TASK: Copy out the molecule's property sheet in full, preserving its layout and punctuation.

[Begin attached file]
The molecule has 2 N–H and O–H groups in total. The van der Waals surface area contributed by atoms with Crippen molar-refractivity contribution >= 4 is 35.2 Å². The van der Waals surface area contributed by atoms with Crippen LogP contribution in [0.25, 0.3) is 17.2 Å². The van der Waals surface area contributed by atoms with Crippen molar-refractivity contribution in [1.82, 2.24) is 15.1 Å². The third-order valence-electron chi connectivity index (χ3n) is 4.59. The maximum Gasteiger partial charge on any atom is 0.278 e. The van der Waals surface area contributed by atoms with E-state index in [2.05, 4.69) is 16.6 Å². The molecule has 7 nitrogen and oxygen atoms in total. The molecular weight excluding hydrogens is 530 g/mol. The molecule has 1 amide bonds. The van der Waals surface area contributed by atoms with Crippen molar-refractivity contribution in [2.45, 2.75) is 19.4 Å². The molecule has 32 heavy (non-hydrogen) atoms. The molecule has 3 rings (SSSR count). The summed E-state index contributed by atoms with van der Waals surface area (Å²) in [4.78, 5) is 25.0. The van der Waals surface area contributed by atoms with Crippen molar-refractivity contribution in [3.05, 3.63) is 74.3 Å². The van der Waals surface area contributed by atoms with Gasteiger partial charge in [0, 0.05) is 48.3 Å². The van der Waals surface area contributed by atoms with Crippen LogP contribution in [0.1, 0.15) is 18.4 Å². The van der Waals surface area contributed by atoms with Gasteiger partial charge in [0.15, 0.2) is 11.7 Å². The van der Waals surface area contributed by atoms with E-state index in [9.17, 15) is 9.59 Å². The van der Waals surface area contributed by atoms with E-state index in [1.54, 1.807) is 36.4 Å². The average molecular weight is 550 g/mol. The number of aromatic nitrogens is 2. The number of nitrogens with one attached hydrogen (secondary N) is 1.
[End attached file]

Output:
The molecule has 2 N–H and O–H groups in total. The van der Waals surface area contributed by atoms with Crippen molar-refractivity contribution >= 4 is 35.2 Å². The van der Waals surface area contributed by atoms with Crippen LogP contribution in [0.25, 0.3) is 17.2 Å². The van der Waals surface area contributed by atoms with Crippen molar-refractivity contribution in [1.82, 2.24) is 15.1 Å². The third-order valence-electron chi connectivity index (χ3n) is 4.59. The maximum Gasteiger partial charge on any atom is 0.278 e. The van der Waals surface area contributed by atoms with E-state index in [2.05, 4.69) is 16.6 Å². The molecule has 7 nitrogen and oxygen atoms in total. The molecular weight excluding hydrogens is 530 g/mol. The molecule has 1 amide bonds. The van der Waals surface area contributed by atoms with Crippen molar-refractivity contribution in [2.45, 2.75) is 19.4 Å². The molecule has 32 heavy (non-hydrogen) atoms. The molecule has 3 rings (SSSR count). The summed E-state index contributed by atoms with van der Waals surface area (Å²) in [4.78, 5) is 25.0. The van der Waals surface area contributed by atoms with Crippen molar-refractivity contribution in [3.05, 3.63) is 74.3 Å². The van der Waals surface area contributed by atoms with Gasteiger partial charge in [0, 0.05) is 48.3 Å². The van der Waals surface area contributed by atoms with Crippen LogP contribution in [0.1, 0.15) is 18.4 Å². The van der Waals surface area contributed by atoms with Gasteiger partial charge in [0.15, 0.2) is 11.7 Å². The van der Waals surface area contributed by atoms with E-state index in [9.17, 15) is 9.59 Å². The van der Waals surface area contributed by atoms with E-state index in [1.54, 1.807) is 36.4 Å². The average molecular weight is 550 g/mol. The number of aromatic nitrogens is 2. The number of nitrogens with one attached hydrogen (secondary N) is 1.